A nurse in Massachusettsbut thought her opportunity had passed. Then she realized her dream could come true in a very unexpected place — work.
Liz Smith is the senior director of nursing at Franciscan Children's in Boston, and it was there that her life changed forever. Approaching 40 with no children of her own, Smith had recently learned that having a baby through IVF would not be an option for her. "That was a bad day," she said in an interview posted on the hospital's website.
But at the same time, a baby girl named Gisele, who was born at just 29 weeks, was being cared for in the children's hospital. Gisele weighed just 1 pound, 14 ounces when she was born, and her mother, who was addicted to drugs, could not care for her. She had complex medical needs, and after a while family members had stopped coming to visit.
"A few of the nurses at Franciscan Children's Hospital approached me and asked, 'Have you met Gisele?' and I said, 'No. Why?' and they said, 'She needs a medical foster home and you two are the perfect pair,'" Smith told CBS Boston. "I have never or adoption."
A week later, fate brought the two together. "Literally, Gisele crossed my path in a stroller and we locked eyes and that was it," she told CBS Boston.
The nurse and baby instantly bonded and Smith began visiting the baby frequently. Gisele had suffered several complications and medical setbacks, and Smith was by her side through it all. "I went to see her every day," Smith recounted to Franciscan Children's. "It was kind of my reward after a long workday."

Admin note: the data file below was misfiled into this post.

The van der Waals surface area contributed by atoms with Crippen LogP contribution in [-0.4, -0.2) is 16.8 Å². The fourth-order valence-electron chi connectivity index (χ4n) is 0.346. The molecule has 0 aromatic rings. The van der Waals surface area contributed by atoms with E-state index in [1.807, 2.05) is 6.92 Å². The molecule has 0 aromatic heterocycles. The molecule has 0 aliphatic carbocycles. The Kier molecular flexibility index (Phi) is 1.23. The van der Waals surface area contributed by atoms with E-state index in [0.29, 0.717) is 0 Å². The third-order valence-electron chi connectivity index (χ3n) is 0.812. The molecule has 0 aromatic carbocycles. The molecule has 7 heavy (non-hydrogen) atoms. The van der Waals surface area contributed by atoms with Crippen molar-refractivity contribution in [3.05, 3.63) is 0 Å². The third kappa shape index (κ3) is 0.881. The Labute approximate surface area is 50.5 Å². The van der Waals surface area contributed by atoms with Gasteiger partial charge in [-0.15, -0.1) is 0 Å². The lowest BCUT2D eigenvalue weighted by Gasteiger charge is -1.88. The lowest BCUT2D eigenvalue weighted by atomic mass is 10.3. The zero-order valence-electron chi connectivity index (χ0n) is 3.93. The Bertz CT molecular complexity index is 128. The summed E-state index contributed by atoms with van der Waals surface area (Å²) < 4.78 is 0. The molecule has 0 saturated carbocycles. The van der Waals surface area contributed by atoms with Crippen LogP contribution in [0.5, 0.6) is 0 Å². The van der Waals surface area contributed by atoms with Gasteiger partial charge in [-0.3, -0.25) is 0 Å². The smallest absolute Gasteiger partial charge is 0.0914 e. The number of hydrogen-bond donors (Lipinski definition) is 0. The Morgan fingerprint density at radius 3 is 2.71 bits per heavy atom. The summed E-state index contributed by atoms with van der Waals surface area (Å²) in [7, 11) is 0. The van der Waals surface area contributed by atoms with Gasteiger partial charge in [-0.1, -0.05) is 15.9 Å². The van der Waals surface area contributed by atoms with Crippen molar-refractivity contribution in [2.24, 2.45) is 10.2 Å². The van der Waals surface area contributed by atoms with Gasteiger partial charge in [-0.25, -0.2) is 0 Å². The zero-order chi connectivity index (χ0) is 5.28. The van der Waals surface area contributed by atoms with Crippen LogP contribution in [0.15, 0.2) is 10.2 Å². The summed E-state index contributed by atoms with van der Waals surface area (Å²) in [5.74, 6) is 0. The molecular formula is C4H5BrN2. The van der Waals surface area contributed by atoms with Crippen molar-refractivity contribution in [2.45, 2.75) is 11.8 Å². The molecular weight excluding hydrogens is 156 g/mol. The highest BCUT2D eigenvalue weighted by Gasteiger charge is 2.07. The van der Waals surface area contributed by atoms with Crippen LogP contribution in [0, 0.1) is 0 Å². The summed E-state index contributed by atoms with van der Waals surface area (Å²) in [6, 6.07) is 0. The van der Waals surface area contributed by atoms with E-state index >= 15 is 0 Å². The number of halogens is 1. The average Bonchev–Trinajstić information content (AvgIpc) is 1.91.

The state took custody of Gisele because her birth parents were not fit to care for her. Smith fostered Gisele, initially with a goal of eventually reuniting her with her birth parents. For a while they came for supervised visits with the baby, but the visits gradually decreased and then stopped entirely. Smith's goal changed to adoption.
"I remember certain nights, one in particular, when she was hooked up to the feed and I was walking by the mirror and the thought went into my head of losing her," Smith said. "I had to go there in my mind because it was still a reality, but it made me sick to my stomach. You can't just love a certain percentage. You have to give it your all."
Gisele would need an experienced caregiver to help her live outside of the hospital due to her developmental delays. It was clear that Smith was the right person for the job.
Gisele's birth parents did not appeal their rights being terminated, the hospital says, and there were no biological relatives fit to adopt her. While Smith was relieved to know Gisele would be well cared for, she was sad about the circumstances.
"I was gaining her but they were losing her. And to try to battle addiction and being a mom, that's impossible," Smith said.
In her interview with CBS Boston, Smith said it was A photographer captured the moment Gisele officially became Smith's daughter.that brought her and Gisele together. "To witness how [love] can transform a life, to witness how it's transformed her life and mine, is unbelievable," she said. To finalize the adoption, Gisele banged the gavel at the courthouse.
533 days after Smith first encountered Gisele, the two finally shared a last name. Gisele was 2 years old. Smith never expected it, but she quickly went from nurse to mom — and Gisele went from frail preemie to beaming little girl. And now, they'll have each other for the rest of their lives.